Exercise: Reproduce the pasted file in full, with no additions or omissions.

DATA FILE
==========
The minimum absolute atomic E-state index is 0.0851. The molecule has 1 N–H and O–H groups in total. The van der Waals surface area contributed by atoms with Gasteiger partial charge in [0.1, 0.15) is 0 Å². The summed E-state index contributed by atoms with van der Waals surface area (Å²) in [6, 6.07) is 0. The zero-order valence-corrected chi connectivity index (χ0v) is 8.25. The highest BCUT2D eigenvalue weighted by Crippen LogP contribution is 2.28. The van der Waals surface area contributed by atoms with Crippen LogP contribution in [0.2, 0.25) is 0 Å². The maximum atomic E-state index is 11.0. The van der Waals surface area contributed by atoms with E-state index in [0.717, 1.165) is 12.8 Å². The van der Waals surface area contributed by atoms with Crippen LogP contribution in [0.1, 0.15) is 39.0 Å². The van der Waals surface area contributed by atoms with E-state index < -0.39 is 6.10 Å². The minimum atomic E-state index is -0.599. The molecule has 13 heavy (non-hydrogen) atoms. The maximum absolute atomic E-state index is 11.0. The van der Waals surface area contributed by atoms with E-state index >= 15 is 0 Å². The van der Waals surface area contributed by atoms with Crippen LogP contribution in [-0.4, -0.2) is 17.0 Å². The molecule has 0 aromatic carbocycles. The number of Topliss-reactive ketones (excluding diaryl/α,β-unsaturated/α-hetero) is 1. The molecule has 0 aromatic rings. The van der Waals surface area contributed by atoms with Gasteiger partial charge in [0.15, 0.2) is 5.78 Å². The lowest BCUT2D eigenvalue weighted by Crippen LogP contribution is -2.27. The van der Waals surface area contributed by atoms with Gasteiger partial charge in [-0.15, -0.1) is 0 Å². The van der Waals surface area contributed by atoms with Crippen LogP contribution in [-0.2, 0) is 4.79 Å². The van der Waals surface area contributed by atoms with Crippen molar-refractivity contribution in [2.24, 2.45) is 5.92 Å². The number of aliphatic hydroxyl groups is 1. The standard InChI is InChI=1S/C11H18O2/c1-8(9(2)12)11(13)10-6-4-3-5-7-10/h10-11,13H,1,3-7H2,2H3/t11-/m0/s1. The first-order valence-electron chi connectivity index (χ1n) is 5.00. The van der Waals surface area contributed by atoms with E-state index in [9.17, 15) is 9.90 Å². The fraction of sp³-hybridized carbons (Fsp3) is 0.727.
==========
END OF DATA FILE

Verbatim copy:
The minimum absolute atomic E-state index is 0.0851. The molecule has 1 N–H and O–H groups in total. The van der Waals surface area contributed by atoms with Gasteiger partial charge in [0.1, 0.15) is 0 Å². The summed E-state index contributed by atoms with van der Waals surface area (Å²) in [6, 6.07) is 0. The zero-order valence-corrected chi connectivity index (χ0v) is 8.25. The highest BCUT2D eigenvalue weighted by Crippen LogP contribution is 2.28. The van der Waals surface area contributed by atoms with Crippen LogP contribution in [0.2, 0.25) is 0 Å². The maximum atomic E-state index is 11.0. The van der Waals surface area contributed by atoms with E-state index in [0.717, 1.165) is 12.8 Å². The van der Waals surface area contributed by atoms with Crippen LogP contribution in [0.1, 0.15) is 39.0 Å². The van der Waals surface area contributed by atoms with E-state index < -0.39 is 6.10 Å². The minimum atomic E-state index is -0.599. The molecule has 13 heavy (non-hydrogen) atoms. The maximum absolute atomic E-state index is 11.0. The van der Waals surface area contributed by atoms with E-state index >= 15 is 0 Å². The van der Waals surface area contributed by atoms with Crippen LogP contribution in [-0.4, -0.2) is 17.0 Å². The molecule has 0 aromatic carbocycles. The number of Topliss-reactive ketones (excluding diaryl/α,β-unsaturated/α-hetero) is 1. The molecule has 0 aromatic rings. The van der Waals surface area contributed by atoms with Gasteiger partial charge in [0.15, 0.2) is 5.78 Å². The lowest BCUT2D eigenvalue weighted by Crippen LogP contribution is -2.27. The van der Waals surface area contributed by atoms with Gasteiger partial charge in [-0.15, -0.1) is 0 Å². The van der Waals surface area contributed by atoms with Crippen LogP contribution in [-0.2, 0) is 4.79 Å². The van der Waals surface area contributed by atoms with Crippen molar-refractivity contribution in [2.24, 2.45) is 5.92 Å². The number of aliphatic hydroxyl groups is 1. The standard InChI is InChI=1S/C11H18O2/c1-8(9(2)12)11(13)10-6-4-3-5-7-10/h10-11,13H,1,3-7H2,2H3/t11-/m0/s1. The first-order valence-electron chi connectivity index (χ1n) is 5.00. The van der Waals surface area contributed by atoms with E-state index in [9.17, 15) is 9.90 Å². The fraction of sp³-hybridized carbons (Fsp3) is 0.727.